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review 2020-08-25 22:47
Daughters of the Sun by Ira Mukhoty
Daughters of the Sun: Empresses, Queens and Begums of the Mughal Empire - Ira Mukhoty

This is an interesting book about the women related to the Mughal emperors. I wound up disenchanted with it and think that its reception so far has been perhaps a bit too glowing, but I did learn some interesting things from it.

Essentially, this is a history of a little over 200 years of the Mughal empire in India, from just before their arrival at the beginning of the 16th century, to just after the death of Aurangzeb at the beginning of the 18th. The focus is on the women of the dynasty, who played far more powerful and active roles than western stereotypes would have it. Also, the “harem” (the correct term for the women’s quarters is a zenana) wasn’t exactly teeming with wives and concubines of the emperor; any woman related to him or to his loyal retainers could show up to live there and many did, along with their own entourages and servants.

Particularly in the early years, these women were hardly in purdah: they accompanied the emperor as he traveled around, even to war or on daring escapes across mountains from pursuing armies (this sometimes resulted in wives and children being captured or killed); they traveled from city to city at their own whim; they went on hajj. Even later on, once the zenana became more separate, the women there still wielded considerable power, as they often had independent fortunes, owned trading ships, commissioned monumental buildings, and weighed in with the emperor on issues of public policy. Maham Anaga was essentially regent of part of India for awhile, while Noor Jahan coined her own money and had the authority to issue edicts under her name and with her own seal.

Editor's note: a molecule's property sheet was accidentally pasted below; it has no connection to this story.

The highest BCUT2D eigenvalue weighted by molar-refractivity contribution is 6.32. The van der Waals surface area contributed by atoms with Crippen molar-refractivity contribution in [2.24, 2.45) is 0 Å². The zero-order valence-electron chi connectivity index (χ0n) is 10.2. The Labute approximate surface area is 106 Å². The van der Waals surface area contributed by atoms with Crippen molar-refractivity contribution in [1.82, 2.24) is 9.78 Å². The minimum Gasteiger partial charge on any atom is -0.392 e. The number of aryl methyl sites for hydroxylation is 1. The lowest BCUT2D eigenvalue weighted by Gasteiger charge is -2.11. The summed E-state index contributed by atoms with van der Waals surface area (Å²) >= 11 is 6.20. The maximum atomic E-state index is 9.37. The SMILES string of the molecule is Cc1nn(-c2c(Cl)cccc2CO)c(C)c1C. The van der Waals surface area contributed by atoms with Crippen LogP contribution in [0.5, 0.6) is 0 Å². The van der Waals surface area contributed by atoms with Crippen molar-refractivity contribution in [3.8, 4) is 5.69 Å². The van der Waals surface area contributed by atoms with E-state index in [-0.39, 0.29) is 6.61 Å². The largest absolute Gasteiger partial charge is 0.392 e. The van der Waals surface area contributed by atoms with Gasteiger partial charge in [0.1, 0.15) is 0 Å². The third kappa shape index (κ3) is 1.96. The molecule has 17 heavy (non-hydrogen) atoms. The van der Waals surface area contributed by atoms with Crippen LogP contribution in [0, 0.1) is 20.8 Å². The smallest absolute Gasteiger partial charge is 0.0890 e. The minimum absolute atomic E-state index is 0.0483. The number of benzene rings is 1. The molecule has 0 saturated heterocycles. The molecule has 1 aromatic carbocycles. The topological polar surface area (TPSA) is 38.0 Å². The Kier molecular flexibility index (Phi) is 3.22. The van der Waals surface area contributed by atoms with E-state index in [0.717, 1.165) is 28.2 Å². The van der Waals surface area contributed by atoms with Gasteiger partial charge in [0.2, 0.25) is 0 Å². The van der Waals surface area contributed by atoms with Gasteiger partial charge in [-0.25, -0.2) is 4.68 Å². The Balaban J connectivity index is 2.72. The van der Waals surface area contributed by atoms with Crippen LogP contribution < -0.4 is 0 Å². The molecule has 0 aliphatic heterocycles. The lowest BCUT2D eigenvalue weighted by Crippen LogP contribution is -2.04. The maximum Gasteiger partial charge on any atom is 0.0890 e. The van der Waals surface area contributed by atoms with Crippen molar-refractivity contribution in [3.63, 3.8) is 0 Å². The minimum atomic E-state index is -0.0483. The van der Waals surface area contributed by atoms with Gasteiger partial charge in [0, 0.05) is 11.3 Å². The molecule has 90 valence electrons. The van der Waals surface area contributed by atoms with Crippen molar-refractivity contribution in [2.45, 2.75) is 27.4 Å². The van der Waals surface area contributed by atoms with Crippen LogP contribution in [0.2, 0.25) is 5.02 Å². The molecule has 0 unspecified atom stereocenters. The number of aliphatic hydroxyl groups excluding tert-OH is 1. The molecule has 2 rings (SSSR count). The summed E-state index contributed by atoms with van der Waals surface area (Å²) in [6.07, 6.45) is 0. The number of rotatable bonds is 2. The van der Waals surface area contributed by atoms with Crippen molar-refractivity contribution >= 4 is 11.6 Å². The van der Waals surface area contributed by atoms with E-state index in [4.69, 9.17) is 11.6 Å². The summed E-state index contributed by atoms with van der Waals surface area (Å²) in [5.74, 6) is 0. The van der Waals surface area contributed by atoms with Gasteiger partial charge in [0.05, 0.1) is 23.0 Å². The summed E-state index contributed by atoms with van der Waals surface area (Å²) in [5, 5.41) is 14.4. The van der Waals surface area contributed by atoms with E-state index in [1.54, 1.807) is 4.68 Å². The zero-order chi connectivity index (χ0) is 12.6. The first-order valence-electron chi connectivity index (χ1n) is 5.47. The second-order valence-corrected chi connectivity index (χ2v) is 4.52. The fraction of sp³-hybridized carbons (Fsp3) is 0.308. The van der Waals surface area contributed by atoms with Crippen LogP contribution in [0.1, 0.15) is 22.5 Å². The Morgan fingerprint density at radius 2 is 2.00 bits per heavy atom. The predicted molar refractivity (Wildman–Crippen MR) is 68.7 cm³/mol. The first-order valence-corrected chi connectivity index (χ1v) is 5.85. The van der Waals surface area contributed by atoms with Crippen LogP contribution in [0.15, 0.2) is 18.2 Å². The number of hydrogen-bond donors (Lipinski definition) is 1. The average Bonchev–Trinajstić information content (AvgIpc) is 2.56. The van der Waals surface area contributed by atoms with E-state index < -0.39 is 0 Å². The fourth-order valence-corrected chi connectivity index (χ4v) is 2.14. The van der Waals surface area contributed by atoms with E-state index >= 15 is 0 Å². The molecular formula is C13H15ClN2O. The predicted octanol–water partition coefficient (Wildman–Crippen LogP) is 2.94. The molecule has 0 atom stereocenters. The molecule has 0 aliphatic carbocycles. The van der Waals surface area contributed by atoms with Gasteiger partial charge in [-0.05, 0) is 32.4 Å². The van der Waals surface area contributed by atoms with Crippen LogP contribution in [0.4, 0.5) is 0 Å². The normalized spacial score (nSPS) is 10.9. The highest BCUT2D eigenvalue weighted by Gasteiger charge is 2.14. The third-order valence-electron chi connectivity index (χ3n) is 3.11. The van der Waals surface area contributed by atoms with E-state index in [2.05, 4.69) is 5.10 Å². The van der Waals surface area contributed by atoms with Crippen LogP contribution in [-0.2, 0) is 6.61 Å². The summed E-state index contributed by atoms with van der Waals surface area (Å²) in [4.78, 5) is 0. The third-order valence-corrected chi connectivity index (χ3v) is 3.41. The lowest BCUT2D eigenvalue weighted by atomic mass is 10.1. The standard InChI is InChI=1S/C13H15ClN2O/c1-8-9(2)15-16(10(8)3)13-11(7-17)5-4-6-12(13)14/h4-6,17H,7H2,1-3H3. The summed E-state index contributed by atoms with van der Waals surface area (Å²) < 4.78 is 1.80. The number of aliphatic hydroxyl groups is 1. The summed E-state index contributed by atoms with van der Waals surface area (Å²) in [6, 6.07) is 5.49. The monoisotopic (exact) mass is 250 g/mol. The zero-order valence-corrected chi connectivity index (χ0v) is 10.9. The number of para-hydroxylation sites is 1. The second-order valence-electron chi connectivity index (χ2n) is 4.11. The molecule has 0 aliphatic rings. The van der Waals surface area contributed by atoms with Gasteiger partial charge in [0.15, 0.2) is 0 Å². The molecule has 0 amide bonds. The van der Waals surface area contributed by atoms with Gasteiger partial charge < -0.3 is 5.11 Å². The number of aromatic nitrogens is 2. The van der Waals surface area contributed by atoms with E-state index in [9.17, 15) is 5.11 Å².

All of which is fascinating, and I’m glad to have learned about these women, but the execution let me down a bit. First, the author covers more than 200 years and a ton of women in just 246 pages of text, which means it’s rushed and often doesn’t get much past generalities. Second, the first third is definitely the best because Mukhoty can rely on the memoirs of Gulbadan, daughter of Babur and relative of the later emperors, which bring a lovely personal touch to the story. In the later portions we don’t have that and so it becomes more distant. It might also be that the earlier women are just more interesting, as many of them led quite dramatic lives while the later ones seem to have mostly stayed behind walls amassing wealth and commissioning buildings in their names.